In the previous post, I was simply trying to show how there are now several options out there that have different architectures, that have roughly the same footprint and power requirements of the RPI... It was in regards to your statement about the earlier boards you tried like the NUC and ITX boards taking up too much room and power... I totally agree!

    When Kevin first started his ROS robot, I also purchased a NUC, but never tried it on the PhantomX, as it was heavy/bulky and needed some external power up converter to get up to something like 17 or 21v... But as I mentioned after trying ROS on some of the different ARM based boards, thought it would be nice to be able to try out ROS again on an Intel 64 bit processor, where you hopefully can use the standard ROS repositories and hopefully be able to run all of the code on the main processor... Also hoping that having better USB hardware on these boards will allow us to get the full rated frame counts of the Primesense or equivalent camears and maybe resolve some of the USB latency issues we were seeing on RPI2s and the like.

    I also totally agree, that you can build a fine robot with most any of these boards. Likewise I totally agree with you should choose the board that has the best support for what it is you want to do!

    Merry Christmas!

  7. #27

    Re: UP Board

    ROS being better supported on X64 is a great point, btw! While the embedded world is moving to ARM, the move doesn't feel like it's all complete yet :-)
    Happy Christmas to you, too!
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  8. #28

    Re: UP Board

    Thought I would give an update here...

    The first batch of Kickstarter UP2 boards have shipped. They made a few changes to the board during the beta cycle, and we had a choice to have our kickstart fulfillment with one of the beta boards, or wait a month and get one of the updated boards. Also as part of the kickstarter stretch goals they are including a case, which was not ready yet... So again you could choose to wait until these were done or get a coupon to their store for the value of it... I decided to wait as the shipping cost would have been > then the coupon...
    So I believe mine is scheduled to ship in July...

    Some other updates: You can now order some of the UP boards from mouser: http://www.mouser.com/search/refine....&Ntt=167583189 Which should reduce the shipping costs

    Also today they announced a new kickstarter: https://www.kickstarter.com/projects...ngle-board-com

    Which is for a really small Quad core Intel Adam processor... For the heck of it may support them here again!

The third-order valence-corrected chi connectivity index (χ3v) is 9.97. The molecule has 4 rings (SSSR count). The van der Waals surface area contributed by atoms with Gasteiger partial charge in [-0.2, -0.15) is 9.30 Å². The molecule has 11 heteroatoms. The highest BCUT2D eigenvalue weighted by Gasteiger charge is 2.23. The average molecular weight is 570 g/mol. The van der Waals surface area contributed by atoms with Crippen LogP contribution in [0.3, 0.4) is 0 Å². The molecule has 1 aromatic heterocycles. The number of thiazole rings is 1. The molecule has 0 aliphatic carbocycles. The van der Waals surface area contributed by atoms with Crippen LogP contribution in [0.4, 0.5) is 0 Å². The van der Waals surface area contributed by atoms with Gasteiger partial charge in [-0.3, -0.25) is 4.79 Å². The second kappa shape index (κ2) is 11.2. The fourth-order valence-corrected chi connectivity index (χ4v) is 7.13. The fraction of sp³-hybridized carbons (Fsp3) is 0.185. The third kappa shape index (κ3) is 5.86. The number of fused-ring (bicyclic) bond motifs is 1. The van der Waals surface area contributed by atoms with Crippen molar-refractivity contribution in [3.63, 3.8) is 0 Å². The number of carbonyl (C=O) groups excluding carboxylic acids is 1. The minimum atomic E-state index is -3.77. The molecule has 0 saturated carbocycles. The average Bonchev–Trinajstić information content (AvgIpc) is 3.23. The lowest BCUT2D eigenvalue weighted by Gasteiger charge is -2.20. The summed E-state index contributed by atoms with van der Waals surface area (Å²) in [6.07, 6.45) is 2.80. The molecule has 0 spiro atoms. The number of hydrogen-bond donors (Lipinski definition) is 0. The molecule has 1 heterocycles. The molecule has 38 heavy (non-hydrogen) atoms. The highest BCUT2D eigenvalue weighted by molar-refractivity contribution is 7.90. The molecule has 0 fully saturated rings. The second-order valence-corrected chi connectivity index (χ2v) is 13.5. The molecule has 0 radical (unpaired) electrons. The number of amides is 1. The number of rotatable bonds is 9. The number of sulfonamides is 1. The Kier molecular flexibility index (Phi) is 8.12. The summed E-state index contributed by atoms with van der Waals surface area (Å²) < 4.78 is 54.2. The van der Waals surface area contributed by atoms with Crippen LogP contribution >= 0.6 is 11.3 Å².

9. #29

    Re: UP Board

    I thought I would mention, I did a big OOPS with my UP board.

    I had my Teensy 3.6 HAT plugged into the UP board with the Pololu DC to DC converter, where I plug in a 12v wall wart (or lipo battery), which powers both boards... Well I plugged the 12v 10amp wall wart into the wrong connector, i.e. into the +5v connector of the Up board and heard a POP and smelled the smell you don't want!

    So at least part of the board is toast (literally). I pulled off the heat sink and did not notice anything obvious. There are no schematics, so not sure if easy fix or not... I was told there is some power protection built in, so I may see if I can power around it and see if it will at least boot. Probably not worth paying to ship it back to Europe to see if it can be fixed and then if so ship it back...

    And luckily their customer service people took pity and made me a deal, so will have a new one shipped to me soon...

    But next time I will do, what I meant to do and tape over the power plug when I have the shield installed!

  10. #30

    Re: UP Board

    I plugged the 12v 10amp wall wart into the wrong connector
    Hate it when that happens! And I know exatly the smell you're talking about

    My favorite power protection is a PTC resettable fuse followed by a high-power TVS followed by a MOSFET or Shottky diode.
    If you plug it in wrong, the Shottky or MOSFET will protect against reverse polarity. And, the TVS will forward conduct, shorting the power, which will make the TVS resettable fuse trip.
    If you plug it in right, but with too high voltage, the TVS will reverse conduct, and again, the TVS will likely trip (depending on how much current/over-voltage you use.)

    The weaknesses of this design are:
    1) The PTC resettable fuse has some trip time (often measured in seconds)
    2) The TVS will conduct high-level current ("short") until the PTC trips, so it needs to be high-power (5kW) which means it needs to be big.
    3) The PTC has some resistance, so will drop some power. If you use a Shottky, it will also have some resistance and drop some power (often up to half a Volt.)
    4) If you use a MOSFET, you don't get the diode drop, but then have to worry about Vgs and avalanche (overvolting.) The TVS generally will help keep this in check, but see above.

    So, all in all, the main problem is bulk and some power cost, to protect against a human error that "shouldn't" happen, and hook-ups only happen once, so the amortized benefit is low.

    Anyway, good PR for the UP people to help you out; let's hear how it works when you get the new one :-)